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Banks now opening yuan accounts to ease China-Kenya trade

         Date: 2012-12-01

           Tag: China-Kenya trade, bank

Summary: The growing trade between Kenya and China has led to Kenyan businesses opening yuan accounts, creating new income opportunities for local banks. This measure will promote the developpement of busine…

The growing trade between Kenya and China has led to Kenyan businesses opening yuan accounts, creating new income opportunities for local banks. This measure will promote the developpement of business between Kenyan et China.

Banks now opening yuan accounts to ease China-Kenya trade

Banks now opening yuan accounts to ease China-Kenya trade

Local commercial banks say traders are seeking to reduce the currency costs incurred when converting shillings into dollars, then the dollars into yuan, referred to as a renminbi (RMB) transaction. The renminbi is the official currency of China, and its primary unit is the yuan.

“We have a significant number of clients who have RMB denominated transactions, and they have been growing. We now have accounts available for them,” said Charles Macharia, head of the China related desk at Citibank Nairobi.

The increased demand for yuan accounts has seen local banks rush to offer the service. CFC Stanbic is one of them, while Bank of Africa, Commercial Bank of Africa, and Barclays Bank are reportedly set to introduce the product soon.

Traders say going through the RMB transaction to settle their yuan denominated obligations raises the transaction costs and exposes them to significant currency volatility.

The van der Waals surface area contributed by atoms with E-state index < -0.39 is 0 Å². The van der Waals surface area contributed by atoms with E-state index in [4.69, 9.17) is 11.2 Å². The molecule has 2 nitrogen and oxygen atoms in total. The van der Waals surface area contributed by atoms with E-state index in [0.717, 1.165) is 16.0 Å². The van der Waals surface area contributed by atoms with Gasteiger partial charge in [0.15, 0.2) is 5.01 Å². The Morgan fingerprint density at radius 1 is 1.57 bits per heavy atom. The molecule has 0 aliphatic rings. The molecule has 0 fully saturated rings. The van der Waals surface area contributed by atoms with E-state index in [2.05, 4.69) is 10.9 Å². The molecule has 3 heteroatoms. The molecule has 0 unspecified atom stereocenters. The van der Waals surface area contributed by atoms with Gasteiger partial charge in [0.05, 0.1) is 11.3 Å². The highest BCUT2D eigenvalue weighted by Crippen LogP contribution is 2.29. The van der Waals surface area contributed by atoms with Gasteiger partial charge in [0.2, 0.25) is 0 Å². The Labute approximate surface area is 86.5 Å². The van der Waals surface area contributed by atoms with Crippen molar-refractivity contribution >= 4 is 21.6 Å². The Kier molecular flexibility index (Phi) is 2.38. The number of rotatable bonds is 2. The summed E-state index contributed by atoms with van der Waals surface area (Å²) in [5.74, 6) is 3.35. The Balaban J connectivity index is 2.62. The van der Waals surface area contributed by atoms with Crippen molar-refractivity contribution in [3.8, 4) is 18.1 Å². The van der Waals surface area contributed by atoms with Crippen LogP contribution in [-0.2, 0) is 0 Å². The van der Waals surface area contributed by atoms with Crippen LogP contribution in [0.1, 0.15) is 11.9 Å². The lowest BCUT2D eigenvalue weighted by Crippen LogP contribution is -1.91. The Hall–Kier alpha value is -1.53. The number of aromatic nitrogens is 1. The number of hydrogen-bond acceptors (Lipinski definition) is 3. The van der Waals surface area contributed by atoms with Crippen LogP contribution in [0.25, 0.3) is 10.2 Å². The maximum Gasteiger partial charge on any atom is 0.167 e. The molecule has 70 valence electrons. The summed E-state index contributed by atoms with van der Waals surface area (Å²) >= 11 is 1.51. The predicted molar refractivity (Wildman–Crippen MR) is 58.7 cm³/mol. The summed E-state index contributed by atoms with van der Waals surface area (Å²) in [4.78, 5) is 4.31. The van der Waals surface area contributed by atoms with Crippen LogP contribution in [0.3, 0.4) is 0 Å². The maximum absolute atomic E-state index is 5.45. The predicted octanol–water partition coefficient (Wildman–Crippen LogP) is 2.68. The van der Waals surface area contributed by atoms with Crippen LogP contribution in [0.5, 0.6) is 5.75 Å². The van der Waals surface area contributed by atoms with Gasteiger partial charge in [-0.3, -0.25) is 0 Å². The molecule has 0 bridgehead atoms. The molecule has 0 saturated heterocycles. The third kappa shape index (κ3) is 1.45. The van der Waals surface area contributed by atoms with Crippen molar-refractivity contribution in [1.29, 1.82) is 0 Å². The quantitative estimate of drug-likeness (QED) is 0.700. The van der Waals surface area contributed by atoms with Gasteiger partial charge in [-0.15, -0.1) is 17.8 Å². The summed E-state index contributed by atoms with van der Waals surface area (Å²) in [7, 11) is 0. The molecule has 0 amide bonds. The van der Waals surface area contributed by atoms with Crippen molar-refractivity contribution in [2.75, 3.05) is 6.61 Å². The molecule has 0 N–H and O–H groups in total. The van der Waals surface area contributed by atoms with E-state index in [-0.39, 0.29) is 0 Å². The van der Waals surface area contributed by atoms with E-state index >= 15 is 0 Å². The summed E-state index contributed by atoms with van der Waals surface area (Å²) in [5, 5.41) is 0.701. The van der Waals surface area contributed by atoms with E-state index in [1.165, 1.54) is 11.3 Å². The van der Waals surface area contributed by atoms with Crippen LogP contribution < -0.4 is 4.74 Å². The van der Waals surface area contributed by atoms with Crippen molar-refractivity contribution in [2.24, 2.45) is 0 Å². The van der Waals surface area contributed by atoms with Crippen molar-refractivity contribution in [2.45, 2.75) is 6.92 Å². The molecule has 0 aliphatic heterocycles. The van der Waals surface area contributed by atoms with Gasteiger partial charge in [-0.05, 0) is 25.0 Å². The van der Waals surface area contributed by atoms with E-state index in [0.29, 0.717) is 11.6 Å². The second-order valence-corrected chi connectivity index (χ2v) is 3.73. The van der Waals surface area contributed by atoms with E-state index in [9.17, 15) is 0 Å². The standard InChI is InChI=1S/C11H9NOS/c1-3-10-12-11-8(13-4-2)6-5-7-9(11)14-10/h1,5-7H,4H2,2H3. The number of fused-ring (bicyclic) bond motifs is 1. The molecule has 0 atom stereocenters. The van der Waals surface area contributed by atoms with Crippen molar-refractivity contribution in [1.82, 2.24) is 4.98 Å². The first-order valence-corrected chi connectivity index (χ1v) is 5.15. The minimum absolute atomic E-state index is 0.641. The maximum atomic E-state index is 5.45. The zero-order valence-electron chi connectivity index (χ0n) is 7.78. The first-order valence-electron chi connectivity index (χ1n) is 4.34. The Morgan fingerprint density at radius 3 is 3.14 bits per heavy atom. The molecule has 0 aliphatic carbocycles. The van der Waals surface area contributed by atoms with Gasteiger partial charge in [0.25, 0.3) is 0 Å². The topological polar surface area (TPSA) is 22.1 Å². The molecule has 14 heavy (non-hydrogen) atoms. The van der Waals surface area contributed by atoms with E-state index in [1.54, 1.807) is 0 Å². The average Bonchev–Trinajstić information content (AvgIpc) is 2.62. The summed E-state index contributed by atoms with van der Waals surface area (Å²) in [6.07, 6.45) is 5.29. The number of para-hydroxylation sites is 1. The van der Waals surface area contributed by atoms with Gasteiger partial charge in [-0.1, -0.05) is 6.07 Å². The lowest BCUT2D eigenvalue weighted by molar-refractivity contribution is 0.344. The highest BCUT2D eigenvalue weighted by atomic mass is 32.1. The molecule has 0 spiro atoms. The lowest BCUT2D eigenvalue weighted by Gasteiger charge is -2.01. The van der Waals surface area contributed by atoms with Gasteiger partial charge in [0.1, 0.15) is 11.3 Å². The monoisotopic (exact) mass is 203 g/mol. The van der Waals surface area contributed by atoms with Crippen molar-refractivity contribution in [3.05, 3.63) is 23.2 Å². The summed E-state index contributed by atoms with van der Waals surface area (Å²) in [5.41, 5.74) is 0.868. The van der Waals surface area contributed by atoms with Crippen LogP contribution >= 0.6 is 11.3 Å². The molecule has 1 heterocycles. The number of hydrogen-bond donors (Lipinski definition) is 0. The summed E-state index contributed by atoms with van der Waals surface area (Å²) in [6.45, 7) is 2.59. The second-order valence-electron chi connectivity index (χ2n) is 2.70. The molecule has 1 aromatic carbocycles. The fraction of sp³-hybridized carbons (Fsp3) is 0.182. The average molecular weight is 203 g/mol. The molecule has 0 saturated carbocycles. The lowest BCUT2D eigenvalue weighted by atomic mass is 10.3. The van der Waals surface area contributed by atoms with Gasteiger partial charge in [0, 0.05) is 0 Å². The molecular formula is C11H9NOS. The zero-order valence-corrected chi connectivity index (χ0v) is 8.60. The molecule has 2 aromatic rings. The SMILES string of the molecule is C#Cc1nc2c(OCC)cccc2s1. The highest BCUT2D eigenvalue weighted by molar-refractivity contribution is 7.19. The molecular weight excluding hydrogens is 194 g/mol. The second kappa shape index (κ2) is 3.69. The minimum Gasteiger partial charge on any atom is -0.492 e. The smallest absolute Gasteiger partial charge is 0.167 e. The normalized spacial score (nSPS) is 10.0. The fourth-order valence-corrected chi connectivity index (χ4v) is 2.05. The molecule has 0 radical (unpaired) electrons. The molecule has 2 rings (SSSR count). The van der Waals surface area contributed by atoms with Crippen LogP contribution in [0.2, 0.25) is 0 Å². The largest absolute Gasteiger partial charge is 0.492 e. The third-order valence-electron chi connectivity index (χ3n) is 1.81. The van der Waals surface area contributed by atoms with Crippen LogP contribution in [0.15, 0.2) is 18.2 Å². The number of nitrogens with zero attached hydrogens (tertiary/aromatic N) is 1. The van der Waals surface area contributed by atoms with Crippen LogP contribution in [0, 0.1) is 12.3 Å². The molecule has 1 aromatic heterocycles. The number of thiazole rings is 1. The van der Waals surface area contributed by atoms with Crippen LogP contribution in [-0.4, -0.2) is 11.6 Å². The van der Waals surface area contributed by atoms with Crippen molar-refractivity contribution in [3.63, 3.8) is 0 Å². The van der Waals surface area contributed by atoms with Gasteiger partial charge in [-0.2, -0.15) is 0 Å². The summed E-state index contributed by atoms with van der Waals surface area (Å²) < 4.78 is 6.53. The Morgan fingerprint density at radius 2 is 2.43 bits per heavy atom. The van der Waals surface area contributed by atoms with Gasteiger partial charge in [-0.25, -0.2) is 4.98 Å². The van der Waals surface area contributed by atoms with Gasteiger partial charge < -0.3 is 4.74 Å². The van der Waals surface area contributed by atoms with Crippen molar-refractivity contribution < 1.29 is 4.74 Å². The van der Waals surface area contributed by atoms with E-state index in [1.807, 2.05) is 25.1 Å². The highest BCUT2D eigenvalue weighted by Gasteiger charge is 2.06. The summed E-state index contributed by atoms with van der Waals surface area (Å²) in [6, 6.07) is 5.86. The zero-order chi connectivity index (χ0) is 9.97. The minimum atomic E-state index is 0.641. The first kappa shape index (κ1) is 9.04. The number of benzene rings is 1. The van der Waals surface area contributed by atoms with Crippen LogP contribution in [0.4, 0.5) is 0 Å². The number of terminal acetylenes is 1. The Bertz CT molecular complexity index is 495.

“We are exposed to volatility risks of three currencies if we use dollars; hence, the risk is reduced if we bypass the greenback. We are also supposed to pay a fee for the transaction and banking costs,” said Justus Ngugi, managing director at Stantech Motors.

“When our Chinese suppliers quote us in dollars, we’re paying higher prices than we should because they have to take a gamble on the dollars,” he added.

Mr Ngugi estimates that RMB transactions add an extra 5 per cent to the value of the 300 cars that his firm imports from China every year.

Kenya imported goods worth Ksh144 billion ($1.7 billion) from China last year, making the East Asian country its third largest trading partner after the United Arab Emirates and India.

The bulk of imports from China were machinery, vehicles and parts, steel, coal, electronics, textiles and household goods. The increase in yuan- denominated trade settlement is hence driven by real corporate need.

On average, goods from China are cheaper; Stantech says its car imports are on average priced 20 per cent lower than Japanese imported vehicles.

The increased demand for the yuan in Kenya has also been attributed to a surge in Chinese companies in the country.

The Chinese embassy in Nairobi estimates that there are 200 Chinese companies in Kenya, but says the number could be higher as some don’t report their presence to the embassy.

The Central Bank of Kenya has said it will consider including the yuan in its mix of reserve currencies given the growing trade between Kenya and China, and the rising indebtedness of Kenya to China.

“Some of the factors that inform the decision on the currencies in which to invest reserves are convertibility of the currency, trade volumes — especially imports — denominated in the currency, proportion of the country’s debt in that currency,” CBK said in an email response.


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